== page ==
No. 4: Over Processing is solved by standardizing the amount of time it takes for work to be completed. Standardizing the work of individual contributors is the easiest way to maximize their time and reduce the ambiguity around their responsibilities.
The highlighted “bottom 4 wastes” are easier to solve for than the “top 3 wastes” and require minimal tools and resources. It’s important to have a good understanding of the existing processes and how the team is currently working. It is beneficial to have strong leadership with the ability to engage the team in all efforts to reduce and eliminate waste.
The “top 3 wastes” require a deeper understanding of the problem statement and expectations in solving the problems to reduce the waste.
No. 3: Inventory issues require additional investigating and data mining. What is the functionality of your inventory management software? The review of current software and evaluating other inventory management tools is critical. There are many facets to inventory control. And there are just as many tools available to solve inventory problems. The difficulty lies in which tool or resource is in best alignment with your business structure. The inventory resource or tool should have the ability to efficiently support and sustain the product or service your business is providing.
No. 2: Defects created during the thousands of business processes in day-to-day activity in an organization requires an objective investigative approach. The review is typically led by the Quality Department. The assessment includes: defect analysis, root causes, and corrective action plans specifically geared to understand why the defects occurred. Additional resources may be required to determine root causes of defects and the next steps for prevention of defects in the future. Some outcomes may include: design changes, process changes, audit infrastructure, remedial training or third-party outsourcing.
No. 1: Overproduction is the most difficult waste to reduce or eliminate. In a way, it’s human nature to want to produce more. Producing moreof anything is always better, right? Well, not exactly.
Producing a product or providing a service takes discipline and critical thinking. It requires a choregraphed production of schedule and cadence. This is a dynamic and cultural shift in methodology and approach to doing business. Producing at a rate in direct demand of what the customer wants is diametrically opposed to everything that has been traditionally taught as a best practice. We have all, at some point in our careers, been conditioned to think that more is always better. This is not always true when manufacturing a product or providing a service.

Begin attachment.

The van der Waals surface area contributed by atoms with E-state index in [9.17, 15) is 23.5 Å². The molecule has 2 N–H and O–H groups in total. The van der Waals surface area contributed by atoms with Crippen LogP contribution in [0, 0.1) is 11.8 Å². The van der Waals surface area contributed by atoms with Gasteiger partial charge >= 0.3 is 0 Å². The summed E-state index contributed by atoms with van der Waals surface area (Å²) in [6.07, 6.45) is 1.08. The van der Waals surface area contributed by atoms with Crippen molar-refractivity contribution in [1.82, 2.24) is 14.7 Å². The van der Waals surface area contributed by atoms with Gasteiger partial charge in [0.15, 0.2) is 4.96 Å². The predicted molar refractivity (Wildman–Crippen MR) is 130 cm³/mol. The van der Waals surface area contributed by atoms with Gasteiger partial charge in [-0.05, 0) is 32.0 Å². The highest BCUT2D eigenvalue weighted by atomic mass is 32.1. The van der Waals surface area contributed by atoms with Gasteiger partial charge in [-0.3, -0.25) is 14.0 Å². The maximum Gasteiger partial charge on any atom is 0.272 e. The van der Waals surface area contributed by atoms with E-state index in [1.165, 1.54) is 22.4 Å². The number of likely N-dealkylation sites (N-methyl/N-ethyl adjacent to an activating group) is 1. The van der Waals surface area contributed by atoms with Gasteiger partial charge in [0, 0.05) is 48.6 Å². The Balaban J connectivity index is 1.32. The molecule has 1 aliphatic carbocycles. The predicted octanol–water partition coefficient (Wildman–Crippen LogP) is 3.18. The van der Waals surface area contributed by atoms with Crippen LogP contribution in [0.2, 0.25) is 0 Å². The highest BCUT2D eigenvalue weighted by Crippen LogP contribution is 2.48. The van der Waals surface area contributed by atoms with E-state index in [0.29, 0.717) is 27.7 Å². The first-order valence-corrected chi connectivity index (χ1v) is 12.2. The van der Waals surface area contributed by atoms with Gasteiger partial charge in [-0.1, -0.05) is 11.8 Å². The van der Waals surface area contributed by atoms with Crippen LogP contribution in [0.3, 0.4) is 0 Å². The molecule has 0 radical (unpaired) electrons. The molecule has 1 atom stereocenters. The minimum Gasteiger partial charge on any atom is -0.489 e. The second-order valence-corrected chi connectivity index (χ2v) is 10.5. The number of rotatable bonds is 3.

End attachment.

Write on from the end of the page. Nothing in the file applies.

Overproducing, resulting in excess product or services that are not reflective on the bottom line revenue, is a major contributor to costly business expenses. Excessive overhead costs, as well as cost of excess inventory, are some of these contributors.
There are differences in office and manufacturing environments. However, the Overproducing concepts are very similar in both scenarios. The difficult part is a creative approach. Eliminating wasteful operations requires you to teach and utilize the concepts in a manner that is easily adopted and repeatable. It’s important to know your audience and “feel the pulse” of the team to gain credibility to make impactful strides towards better business processes and waste reduction.
To tackle waste in your business, listen and understand the current state of the business operations. Single out the waste and ensure alignment with each of the 7 Wastes outlined here. Solicit feedback from the team as to how to improve and streamline your internal business processes. Facilitate the change in a manner that is inclusive. Document all process steps to create a record of what was done. This step develops a standard that can be measured against. Celebrate team successes when the implementation is complete.
Follow these steps and start experiencing the benefits of identifying and eliminating wastes in your business!
Is your organization trying to improve business processes, foster an environment of continuous improvement and improve employee engagement? RTG Solutions Group can help! Give us a call at (813) 943-5727 or contact us here.